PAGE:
Ireland v United States

Going down the checklist after the U.S.’s rout of Ireland


PORTLAND, Ore. — It was the match you’d expect when the top-ranked team in the world faces one a that’s yet to come into their own internationally, but even by those standards, it was an impressive performance from the United States. After an initial feeling out period reminiscent of an undercard’s first rounds, the States woke up, putting a 5-0 pasting on Ireland at Jeld-Wen field.

More readily Alex Morgan woke up. With goals in the 24th, 34th, and 44th minute, 2012’s leading scorer staked the team to a 3-0 halftime. A perfunctory 45 final minutes featuring two goals from Sydney LeRoux, given the U.S. a decisive victory in front of 10,092.

Morgan’s goals pushed her to 27 on the year, the third-highest single-season total in national team history.

Leroux’s double give her 12 goals off the bench, a new record.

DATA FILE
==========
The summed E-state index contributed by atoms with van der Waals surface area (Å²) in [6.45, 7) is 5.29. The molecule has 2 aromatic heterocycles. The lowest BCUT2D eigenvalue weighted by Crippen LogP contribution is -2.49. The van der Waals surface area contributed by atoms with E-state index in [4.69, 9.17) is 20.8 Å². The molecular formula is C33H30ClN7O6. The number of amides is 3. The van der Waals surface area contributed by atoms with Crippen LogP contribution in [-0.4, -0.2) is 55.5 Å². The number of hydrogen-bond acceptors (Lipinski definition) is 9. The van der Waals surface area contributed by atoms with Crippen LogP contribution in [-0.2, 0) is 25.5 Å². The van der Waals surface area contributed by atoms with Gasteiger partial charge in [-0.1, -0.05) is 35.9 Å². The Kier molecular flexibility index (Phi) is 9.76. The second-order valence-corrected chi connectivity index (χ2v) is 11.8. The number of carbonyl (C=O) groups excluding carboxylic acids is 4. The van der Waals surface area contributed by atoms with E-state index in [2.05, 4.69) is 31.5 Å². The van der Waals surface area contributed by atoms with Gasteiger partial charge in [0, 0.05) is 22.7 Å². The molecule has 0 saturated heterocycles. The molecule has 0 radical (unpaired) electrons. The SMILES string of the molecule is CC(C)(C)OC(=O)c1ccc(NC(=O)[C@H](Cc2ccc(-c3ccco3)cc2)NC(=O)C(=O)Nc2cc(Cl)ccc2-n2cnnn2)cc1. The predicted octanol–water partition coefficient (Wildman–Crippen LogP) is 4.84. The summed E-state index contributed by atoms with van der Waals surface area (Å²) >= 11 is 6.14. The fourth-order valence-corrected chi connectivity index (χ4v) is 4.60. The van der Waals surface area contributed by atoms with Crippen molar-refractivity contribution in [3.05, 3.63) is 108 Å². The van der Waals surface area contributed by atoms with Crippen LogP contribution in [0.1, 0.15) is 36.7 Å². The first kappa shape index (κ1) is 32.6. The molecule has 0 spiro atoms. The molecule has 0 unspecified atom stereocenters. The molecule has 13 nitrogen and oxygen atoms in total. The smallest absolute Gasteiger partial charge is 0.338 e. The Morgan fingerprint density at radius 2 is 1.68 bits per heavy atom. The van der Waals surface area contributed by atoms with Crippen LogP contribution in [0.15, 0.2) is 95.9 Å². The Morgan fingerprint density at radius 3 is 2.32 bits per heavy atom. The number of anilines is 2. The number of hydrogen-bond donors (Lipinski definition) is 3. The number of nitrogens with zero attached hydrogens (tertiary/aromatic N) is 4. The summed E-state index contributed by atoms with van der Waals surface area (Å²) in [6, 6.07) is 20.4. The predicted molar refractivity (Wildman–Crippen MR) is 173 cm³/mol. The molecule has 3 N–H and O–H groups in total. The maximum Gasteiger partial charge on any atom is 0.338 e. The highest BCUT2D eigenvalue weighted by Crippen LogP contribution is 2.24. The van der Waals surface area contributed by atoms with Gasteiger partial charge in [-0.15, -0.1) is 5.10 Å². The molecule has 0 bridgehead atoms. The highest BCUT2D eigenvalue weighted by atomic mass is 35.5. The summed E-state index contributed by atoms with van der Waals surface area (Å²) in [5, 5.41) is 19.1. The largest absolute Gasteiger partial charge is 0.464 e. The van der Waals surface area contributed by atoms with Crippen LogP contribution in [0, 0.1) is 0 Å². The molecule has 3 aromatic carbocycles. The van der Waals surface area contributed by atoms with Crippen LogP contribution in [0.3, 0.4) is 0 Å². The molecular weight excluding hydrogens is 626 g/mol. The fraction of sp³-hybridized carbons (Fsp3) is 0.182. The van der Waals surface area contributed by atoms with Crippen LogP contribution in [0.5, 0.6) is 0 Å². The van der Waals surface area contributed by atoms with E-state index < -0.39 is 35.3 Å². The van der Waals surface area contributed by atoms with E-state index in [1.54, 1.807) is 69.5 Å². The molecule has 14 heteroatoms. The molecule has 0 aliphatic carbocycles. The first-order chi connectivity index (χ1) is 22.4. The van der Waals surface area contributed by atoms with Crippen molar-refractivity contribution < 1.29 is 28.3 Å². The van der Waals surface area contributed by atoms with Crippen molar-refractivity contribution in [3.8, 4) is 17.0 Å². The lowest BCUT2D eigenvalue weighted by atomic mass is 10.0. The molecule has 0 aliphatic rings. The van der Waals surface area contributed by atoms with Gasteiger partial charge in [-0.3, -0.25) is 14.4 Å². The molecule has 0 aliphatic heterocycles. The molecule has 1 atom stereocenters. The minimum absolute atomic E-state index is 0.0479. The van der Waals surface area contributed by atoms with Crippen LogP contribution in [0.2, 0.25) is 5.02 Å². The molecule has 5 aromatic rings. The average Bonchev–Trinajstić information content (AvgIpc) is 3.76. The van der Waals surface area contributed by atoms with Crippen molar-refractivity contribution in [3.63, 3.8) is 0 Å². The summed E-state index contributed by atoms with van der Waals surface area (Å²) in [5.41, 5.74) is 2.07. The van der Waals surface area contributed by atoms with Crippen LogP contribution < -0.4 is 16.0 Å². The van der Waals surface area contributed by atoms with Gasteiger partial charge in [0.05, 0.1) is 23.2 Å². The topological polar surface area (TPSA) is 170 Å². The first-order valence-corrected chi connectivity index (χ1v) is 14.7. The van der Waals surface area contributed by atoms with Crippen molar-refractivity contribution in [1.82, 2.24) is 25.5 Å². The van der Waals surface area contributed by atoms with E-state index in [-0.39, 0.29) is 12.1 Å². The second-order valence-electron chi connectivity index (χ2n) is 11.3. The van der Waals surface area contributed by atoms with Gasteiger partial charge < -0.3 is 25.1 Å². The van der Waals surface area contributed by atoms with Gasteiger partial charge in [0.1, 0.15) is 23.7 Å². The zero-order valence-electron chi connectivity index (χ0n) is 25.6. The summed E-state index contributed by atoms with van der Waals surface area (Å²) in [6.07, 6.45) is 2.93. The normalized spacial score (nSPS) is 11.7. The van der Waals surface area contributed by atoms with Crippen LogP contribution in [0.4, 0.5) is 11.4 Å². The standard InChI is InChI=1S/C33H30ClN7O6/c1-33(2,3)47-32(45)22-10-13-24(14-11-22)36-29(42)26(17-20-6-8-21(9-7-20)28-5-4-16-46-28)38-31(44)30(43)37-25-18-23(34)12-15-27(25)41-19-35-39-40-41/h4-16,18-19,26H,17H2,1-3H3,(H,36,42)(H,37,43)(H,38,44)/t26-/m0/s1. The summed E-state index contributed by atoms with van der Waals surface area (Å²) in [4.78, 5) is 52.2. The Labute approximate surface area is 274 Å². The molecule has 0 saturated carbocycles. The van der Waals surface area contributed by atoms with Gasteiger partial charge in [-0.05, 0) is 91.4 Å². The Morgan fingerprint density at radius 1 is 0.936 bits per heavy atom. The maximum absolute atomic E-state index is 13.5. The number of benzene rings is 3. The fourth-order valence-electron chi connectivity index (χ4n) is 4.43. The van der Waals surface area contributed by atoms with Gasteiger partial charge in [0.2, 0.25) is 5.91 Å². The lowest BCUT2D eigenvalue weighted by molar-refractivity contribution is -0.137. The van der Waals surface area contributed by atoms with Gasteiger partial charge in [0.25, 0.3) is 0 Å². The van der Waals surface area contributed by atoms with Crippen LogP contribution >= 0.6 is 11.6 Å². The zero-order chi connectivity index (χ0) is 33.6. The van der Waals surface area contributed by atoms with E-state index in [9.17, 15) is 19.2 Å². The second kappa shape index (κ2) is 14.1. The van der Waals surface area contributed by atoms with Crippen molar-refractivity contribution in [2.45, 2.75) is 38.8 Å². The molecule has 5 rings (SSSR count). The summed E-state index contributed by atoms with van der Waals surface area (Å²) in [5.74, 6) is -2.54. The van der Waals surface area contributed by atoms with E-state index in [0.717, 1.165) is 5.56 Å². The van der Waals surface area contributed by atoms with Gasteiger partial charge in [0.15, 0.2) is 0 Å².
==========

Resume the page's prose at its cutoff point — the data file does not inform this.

As much as the match seemed like a mere exhibition, there were a number of areas of focus for a team whose offensive firepower has often overshadowed areas of relative concern. Drawing from PST’s preview:

1. When will the Sermanni effect be felt?

The U.S.’s new permanent coach doesn’t take over until January, but Tom Sermanni’s new team is aware: A new boss is coming in, and with that comes a new need to earn a place in the team.

For Becky Sauerbrunn, who was making her first start at left back for the national team, a new position provides a possible route into the starting lineup. Although her movements often looked like a player moving from a more comfortable, central position, the former midfielder looked as viable any option Sermanni has at his disposal.

But none of Sermanni’s style was evident tonight. There was no increase in play out of the back. The link up play through midfield was less tactical than physical. The United States were using their talents to overcome inferior opposition, an formula that’s worked thus far.